Pieter is a problem solver whose passion is in simplifying complexity. Having started his career in actuarial science, he moved on to software design, development and implementation before naturally moving into architecture. Pieter has the ability to transition between business and IT roles and effectively translate between those worlds.
Pieter is an Enterprise Architect specialising in Information, Business and Application Architecture. He has international experience, having delivered projects and training courses in South Africa, United Kingdom, Namibia, Mauritius, Nigeria, Tanzania and Australia.
Pieter is able to engage at all levels of an organisation. He has worked in several industries including Banking, Insurance, Manufacturing, Resources, Health, Oil & Gas and Government. He has delivered strategic business architectures, maturity assessments and architecture roadmaps, enterprise business process models, enterprise information architectures, process and content automation and business intelligence solutions.
Pieter has been a consultant and trainer since 2003, and has developed and delivered several training courses and conference workshops. He has completed training with Dr. Michael Hammer in Boston, the Business Process Transformations Group (BPT Group), Enterprise Architects, The Open Group, Bredemeyer Consulting and AIIM International. He was also a lead consultant of the BPT Group and the author and presenter of their official BPMN certification course.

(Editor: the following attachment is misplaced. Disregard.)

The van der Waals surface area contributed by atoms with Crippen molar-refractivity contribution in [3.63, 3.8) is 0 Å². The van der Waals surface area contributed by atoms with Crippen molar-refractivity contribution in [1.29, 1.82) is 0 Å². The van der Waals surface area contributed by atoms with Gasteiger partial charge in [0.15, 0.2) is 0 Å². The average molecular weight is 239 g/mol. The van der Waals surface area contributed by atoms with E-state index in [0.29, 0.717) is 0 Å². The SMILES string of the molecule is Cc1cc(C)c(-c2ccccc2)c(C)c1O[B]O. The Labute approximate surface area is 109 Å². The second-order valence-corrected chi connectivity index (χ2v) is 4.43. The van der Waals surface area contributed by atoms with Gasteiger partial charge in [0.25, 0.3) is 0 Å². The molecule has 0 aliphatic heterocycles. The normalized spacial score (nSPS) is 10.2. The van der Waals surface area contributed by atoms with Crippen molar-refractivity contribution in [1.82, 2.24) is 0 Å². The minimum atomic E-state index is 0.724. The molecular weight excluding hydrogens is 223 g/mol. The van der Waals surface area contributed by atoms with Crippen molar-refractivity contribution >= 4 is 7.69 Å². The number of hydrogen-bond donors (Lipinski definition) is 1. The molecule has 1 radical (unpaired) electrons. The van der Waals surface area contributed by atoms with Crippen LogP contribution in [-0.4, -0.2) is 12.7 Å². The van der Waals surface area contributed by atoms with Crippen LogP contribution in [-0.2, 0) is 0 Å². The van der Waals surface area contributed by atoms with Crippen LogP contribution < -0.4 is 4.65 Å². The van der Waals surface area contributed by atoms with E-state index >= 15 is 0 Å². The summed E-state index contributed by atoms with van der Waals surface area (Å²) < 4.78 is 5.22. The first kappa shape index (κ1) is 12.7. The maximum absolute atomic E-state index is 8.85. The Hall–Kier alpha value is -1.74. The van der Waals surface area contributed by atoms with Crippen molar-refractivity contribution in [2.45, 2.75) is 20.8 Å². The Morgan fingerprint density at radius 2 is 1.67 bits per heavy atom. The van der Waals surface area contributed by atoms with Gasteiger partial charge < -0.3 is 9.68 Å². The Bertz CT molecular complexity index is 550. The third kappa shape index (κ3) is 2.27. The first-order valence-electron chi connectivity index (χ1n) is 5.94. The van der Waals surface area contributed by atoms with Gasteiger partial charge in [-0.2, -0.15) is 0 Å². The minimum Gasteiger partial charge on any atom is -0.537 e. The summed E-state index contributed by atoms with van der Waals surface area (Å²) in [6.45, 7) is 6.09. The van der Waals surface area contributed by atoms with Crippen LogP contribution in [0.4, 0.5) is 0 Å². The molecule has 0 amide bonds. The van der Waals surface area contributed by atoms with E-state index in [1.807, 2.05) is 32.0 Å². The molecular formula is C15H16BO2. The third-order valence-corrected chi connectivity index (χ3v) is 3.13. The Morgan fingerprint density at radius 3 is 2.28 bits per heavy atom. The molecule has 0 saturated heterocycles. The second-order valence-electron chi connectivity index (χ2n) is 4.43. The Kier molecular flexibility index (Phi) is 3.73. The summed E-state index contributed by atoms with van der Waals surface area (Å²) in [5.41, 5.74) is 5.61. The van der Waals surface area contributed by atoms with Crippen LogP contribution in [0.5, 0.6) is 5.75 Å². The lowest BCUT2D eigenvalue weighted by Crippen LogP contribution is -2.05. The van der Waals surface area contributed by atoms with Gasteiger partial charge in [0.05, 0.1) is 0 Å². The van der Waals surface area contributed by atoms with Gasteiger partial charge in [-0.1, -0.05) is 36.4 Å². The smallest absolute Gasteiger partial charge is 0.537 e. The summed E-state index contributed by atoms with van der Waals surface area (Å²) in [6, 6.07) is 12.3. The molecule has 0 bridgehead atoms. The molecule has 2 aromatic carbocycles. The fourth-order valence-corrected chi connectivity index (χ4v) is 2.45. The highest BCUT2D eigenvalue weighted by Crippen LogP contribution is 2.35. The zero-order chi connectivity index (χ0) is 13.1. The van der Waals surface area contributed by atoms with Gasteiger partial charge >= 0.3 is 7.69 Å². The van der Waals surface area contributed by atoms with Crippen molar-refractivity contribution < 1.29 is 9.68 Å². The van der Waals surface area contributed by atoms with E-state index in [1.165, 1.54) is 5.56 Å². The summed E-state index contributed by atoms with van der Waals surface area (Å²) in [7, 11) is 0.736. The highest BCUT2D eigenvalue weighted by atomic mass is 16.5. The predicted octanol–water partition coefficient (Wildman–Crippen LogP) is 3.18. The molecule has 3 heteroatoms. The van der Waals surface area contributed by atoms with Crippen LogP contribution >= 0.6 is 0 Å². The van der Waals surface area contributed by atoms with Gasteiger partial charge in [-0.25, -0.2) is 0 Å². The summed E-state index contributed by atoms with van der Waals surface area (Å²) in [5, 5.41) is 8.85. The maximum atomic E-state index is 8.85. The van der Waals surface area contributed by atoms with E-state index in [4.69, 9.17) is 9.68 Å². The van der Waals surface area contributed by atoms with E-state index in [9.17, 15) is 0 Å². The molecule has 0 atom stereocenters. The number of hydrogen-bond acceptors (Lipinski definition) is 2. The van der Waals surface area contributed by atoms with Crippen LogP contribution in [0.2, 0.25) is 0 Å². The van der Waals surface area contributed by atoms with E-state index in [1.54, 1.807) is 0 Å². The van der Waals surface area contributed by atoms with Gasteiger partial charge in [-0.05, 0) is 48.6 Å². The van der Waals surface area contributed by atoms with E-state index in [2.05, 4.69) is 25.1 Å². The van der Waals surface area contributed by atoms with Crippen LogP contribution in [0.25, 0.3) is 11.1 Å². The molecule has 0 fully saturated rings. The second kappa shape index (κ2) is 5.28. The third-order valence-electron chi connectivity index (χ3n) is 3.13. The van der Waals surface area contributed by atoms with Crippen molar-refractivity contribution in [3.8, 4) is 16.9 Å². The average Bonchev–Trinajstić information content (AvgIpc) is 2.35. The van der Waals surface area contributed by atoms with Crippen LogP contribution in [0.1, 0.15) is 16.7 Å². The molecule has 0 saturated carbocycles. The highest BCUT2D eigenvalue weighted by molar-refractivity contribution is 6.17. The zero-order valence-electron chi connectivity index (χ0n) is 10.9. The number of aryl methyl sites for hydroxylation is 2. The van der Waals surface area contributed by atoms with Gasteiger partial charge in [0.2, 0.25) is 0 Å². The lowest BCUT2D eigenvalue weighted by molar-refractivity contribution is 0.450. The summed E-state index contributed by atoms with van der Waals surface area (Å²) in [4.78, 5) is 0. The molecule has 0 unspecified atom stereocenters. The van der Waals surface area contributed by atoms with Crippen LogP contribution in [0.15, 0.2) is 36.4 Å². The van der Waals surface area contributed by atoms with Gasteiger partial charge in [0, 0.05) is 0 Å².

Pieter holds a Bachelor of Science (Actuarial Science and Mathematical Statistics) from the University of Johannesburg, and holds the following certifications: TOGAF®9.1, AIIM BPM Master, PRINCE 2
In theory, theory and practice are the same. In practice, they’re not. When you’re learning something new you need not only the theoretical foundation but also examples of what to do (and not to do) and the opportunity to apply what you’ve learned. In my opinion, grasping the underlying principles and being able to apply and adapt techniques is more useful and important than committing course content to memory.